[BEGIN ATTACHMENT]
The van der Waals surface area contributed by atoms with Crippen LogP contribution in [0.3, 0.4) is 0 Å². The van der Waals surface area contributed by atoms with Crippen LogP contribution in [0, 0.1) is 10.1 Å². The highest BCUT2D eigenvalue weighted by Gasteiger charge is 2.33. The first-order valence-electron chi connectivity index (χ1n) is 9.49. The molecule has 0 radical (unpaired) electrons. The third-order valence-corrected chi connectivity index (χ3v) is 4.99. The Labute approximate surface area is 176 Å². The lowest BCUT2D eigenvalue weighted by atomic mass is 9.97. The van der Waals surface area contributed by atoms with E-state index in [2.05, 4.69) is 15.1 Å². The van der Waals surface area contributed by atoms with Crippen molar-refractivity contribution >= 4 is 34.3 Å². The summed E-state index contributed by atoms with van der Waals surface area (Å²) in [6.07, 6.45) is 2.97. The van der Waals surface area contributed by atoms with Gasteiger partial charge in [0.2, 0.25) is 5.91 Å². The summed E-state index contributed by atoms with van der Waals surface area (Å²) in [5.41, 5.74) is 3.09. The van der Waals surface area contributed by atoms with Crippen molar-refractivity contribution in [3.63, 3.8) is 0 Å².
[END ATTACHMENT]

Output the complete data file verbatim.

The van der Waals surface area contributed by atoms with Crippen LogP contribution in [0.3, 0.4) is 0 Å². The van der Waals surface area contributed by atoms with Crippen LogP contribution in [0, 0.1) is 10.1 Å². The highest BCUT2D eigenvalue weighted by Gasteiger charge is 2.33. The first-order valence-electron chi connectivity index (χ1n) is 9.49. The molecule has 0 radical (unpaired) electrons. The third-order valence-corrected chi connectivity index (χ3v) is 4.99. The Labute approximate surface area is 176 Å². The lowest BCUT2D eigenvalue weighted by atomic mass is 9.97. The van der Waals surface area contributed by atoms with E-state index in [2.05, 4.69) is 15.1 Å². The van der Waals surface area contributed by atoms with Crippen molar-refractivity contribution >= 4 is 34.3 Å². The summed E-state index contributed by atoms with van der Waals surface area (Å²) in [6.07, 6.45) is 2.97. The van der Waals surface area contributed by atoms with Gasteiger partial charge in [0.2, 0.25) is 5.91 Å². The summed E-state index contributed by atoms with van der Waals surface area (Å²) in [5.41, 5.74) is 3.09. The van der Waals surface area contributed by atoms with Crippen molar-refractivity contribution in [3.63, 3.8) is 0 Å².